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Laparoscopic Paraesophageal Hernia Repair
WHAT YOU SHOULD KNOW:
A laparoscopic paraesophageal hernia (PEH) repair is surgery to repair a hiatal hernia.
CARE AGREEMENT:You have the right to help plan your care. Learn about your health condition and how it may be treated. Discuss treatment options with your caregivers to decide what care you want to receive. You always have the right to refuse treatment.
- Problems may happen during your laparoscopic PEH repair that may lead to a laparotomy (open surgery). Your esophagus, stomach, blood vessels, or nerves may get injured during the surgery. You may bleed more than expected or get an infection. Even after you have this surgery, there is a chance that you could have another paraesophageal hernia. You may get a blood clot in your leg or arm. This may become life-threatening.
- Without treatment, the hernia may slide into your chest, get trapped, and not slide back into your abdomen. If this happens, the tissue of the trapped stomach may die if its blood supply is cut off. You may also have sudden severe chest pain and problems swallowing. This may lead to other serious medical problems.
WHILE YOU ARE HERE:
Before your surgery:
- Informed consent is a legal document that explains the tests, treatments, or procedures that you may need. Informed consent means you understand what will be done and can make decisions about what you want. You give your permission when you sign the consent form. You can have someone sign this form for you if you are not able to sign it. You have the right to understand your medical care in words you know. Before you sign the consent form, understand the risks and benefits of what will be done. Make sure all your questions are answered.
- An IV is a small tube placed in your vein that is used to give you medicine or liquids.
- General anesthesia will keep you asleep and free from pain during surgery. Anesthesia may be given through your IV. You may instead breathe it in through a mask or a tube placed down your throat. The tube may cause you to have a sore throat when you wake up.
During your surgery:
- Your surgeon will make a small incision above your belly button. He will insert a laparoscope through this incision. A laparoscope is a long metal tube with a light and camera on the end. Your surgeon will insert other instruments by making 2 to 4 smaller incisions at different places on your abdomen. Tools are used to remove the sac that contains your herniated stomach.
- Your stomach will then be placed back into its normal position. Stitches or mesh may be placed to close or decrease the size of your enlarged hiatus (opening in the diaphragm). Your caregiver may wrap a portion of your stomach around the esophagus. Your stomach will then be stitched and attached to the abdominal wall. The incisions will be closed with stitches or surgical tape and covered with bandages.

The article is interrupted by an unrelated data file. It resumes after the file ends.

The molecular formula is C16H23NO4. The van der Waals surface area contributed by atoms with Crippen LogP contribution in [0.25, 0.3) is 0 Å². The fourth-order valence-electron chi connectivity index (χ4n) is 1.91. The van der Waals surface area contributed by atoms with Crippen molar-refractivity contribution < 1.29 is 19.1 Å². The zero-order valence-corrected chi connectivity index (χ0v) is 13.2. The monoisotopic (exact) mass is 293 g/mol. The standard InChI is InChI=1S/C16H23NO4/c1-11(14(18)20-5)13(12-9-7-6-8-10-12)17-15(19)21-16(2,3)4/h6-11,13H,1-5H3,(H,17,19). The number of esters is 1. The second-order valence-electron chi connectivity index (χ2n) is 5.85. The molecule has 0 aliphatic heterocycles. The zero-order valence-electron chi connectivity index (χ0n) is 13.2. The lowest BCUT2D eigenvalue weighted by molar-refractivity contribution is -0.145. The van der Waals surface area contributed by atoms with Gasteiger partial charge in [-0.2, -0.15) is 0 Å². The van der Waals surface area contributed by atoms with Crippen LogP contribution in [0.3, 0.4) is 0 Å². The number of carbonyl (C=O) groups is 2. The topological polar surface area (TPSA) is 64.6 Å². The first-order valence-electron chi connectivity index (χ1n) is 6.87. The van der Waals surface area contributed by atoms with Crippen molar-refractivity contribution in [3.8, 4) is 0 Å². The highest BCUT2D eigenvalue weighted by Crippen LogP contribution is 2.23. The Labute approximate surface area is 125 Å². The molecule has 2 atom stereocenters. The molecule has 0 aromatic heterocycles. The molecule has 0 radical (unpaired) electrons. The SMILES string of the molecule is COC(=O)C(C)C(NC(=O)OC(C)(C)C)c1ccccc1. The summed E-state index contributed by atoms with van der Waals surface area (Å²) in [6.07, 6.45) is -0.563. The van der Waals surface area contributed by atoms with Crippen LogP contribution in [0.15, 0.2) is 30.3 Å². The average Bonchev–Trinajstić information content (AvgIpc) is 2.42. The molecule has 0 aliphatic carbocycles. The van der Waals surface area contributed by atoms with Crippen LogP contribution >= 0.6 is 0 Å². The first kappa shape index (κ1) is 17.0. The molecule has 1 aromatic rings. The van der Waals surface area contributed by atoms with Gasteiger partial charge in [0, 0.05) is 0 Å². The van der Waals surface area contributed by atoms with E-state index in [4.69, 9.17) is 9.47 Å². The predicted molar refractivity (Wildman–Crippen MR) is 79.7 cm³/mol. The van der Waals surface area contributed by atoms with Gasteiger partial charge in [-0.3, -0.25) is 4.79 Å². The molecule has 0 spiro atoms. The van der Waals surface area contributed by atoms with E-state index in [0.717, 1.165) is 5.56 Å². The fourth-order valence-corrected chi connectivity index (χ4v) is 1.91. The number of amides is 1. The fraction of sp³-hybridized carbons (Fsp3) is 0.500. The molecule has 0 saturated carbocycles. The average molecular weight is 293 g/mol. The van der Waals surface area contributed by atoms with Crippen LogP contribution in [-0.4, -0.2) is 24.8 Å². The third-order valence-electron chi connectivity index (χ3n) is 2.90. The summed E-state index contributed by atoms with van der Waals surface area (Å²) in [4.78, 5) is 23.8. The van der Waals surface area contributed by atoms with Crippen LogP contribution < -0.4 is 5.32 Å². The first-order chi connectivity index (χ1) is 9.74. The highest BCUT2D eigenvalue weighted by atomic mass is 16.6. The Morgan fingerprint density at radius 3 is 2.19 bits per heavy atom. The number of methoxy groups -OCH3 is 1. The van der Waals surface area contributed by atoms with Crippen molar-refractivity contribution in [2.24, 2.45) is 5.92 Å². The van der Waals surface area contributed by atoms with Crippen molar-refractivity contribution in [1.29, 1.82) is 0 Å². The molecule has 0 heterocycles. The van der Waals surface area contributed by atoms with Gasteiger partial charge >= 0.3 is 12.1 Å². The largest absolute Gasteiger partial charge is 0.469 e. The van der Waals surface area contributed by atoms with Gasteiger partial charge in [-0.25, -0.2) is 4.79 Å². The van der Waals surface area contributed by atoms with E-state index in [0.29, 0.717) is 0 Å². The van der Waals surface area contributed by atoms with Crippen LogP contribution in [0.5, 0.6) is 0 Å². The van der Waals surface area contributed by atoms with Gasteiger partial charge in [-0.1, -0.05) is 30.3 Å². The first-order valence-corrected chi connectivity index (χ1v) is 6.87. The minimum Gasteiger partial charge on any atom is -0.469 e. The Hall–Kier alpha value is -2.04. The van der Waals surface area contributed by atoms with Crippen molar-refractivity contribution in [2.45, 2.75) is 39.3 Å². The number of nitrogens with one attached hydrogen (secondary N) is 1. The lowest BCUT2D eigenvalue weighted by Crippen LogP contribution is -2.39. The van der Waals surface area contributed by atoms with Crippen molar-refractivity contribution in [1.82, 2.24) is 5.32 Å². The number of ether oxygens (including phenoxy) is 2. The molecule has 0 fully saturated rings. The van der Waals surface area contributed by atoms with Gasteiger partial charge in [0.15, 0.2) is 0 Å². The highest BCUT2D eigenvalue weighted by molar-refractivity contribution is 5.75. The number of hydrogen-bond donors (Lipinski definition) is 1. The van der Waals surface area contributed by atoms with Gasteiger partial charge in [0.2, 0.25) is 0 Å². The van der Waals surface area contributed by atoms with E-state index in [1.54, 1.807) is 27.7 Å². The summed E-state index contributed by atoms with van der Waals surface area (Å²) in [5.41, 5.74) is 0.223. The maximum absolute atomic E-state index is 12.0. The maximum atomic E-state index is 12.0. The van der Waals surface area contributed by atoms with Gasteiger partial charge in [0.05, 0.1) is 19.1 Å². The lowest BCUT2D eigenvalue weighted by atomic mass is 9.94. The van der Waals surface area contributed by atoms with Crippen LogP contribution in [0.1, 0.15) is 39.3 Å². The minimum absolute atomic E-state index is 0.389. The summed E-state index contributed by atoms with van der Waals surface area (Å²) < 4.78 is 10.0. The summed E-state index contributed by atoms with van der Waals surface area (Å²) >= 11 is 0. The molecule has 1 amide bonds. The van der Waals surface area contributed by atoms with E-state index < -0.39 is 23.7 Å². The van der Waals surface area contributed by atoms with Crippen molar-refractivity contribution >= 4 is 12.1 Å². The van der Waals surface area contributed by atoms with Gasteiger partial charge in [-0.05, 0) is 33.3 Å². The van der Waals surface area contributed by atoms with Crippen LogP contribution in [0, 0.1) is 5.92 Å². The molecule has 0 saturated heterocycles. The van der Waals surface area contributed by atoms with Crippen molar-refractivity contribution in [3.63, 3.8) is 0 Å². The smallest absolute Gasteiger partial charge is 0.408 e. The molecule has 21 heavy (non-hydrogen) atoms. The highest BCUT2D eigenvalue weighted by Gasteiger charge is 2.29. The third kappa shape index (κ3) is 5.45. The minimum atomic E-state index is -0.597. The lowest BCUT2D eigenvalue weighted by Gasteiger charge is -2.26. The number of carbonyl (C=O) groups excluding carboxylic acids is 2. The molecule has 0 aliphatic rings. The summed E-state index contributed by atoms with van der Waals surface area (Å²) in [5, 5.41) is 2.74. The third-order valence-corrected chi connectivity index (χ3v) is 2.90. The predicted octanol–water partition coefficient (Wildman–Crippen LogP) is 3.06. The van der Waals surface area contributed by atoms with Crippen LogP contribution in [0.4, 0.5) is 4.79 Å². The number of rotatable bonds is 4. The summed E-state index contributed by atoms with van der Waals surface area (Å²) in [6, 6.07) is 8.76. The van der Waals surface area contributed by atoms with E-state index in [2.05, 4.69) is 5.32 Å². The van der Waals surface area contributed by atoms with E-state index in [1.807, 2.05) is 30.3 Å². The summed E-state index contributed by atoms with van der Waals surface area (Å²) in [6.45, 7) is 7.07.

After your surgery:
You will be taken to a room to rest until you are fully awake. Caregivers will monitor you closely for any problems. Do not get out of bed until your caregiver says it is okay. When your caregiver sees that you are okay, you will be able to go home or be taken to your hospital room. The bandages used to cover your stitches keep the area clean and dry to prevent infection. A caregiver may remove the bandages soon after your surgery to check your abdominal area.
- You may need to walk around the same day of surgery, or the day after. Movement will help prevent blood clots. You may also be given exercises to do in bed. Do not get out of bed on your own until your caregiver says you can. Talk to caregivers before you get up the first time. They may need to help you stand up safely. When you are able to get up on your own, sit or lie down right away if you feel weak or dizzy. Then press the call light button to let caregivers know you need help.
- You will be able to drink liquids and eat certain foods once your stomach function returns. You may be given ice chips at first. Then you will get liquids such as water, broth, juice, and clear soft drinks. If your stomach does not become upset, you may then be given soft foods, such as ice cream and applesauce. Once you can eat soft foods easily, you may slowly begin to eat solid foods.
- You may need to wear pressure stockings or inflatable boots. The stockings are tight and put pressure on your legs. The boots have an air pump that tightens and loosens different areas of the boots. Both of these improve blood flow and help prevent clots.
- An esophagram is an x-ray of your esophagus and stomach. You may be given a liquid to drink to help your esophagus and stomach show up better on the x-rays. An esophagram can show if there is a leakage or blockage on the repaired area of your paraesophageal hernia. Follow the instructions from your caregiver before and after the test.
- Antibiotics help prevent infection caused by bacteria.
- Antinausea medicine helps calm your stomach and prevents vomiting.
- Pain medicine may be given. Do not wait until the pain is severe before you ask for more medicine.
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The above information is an educational aid only. It is not intended as medical advice for individual conditions or treatments. Talk to your doctor, nurse or pharmacist before following any medical regimen to see if it is safe and effective for you.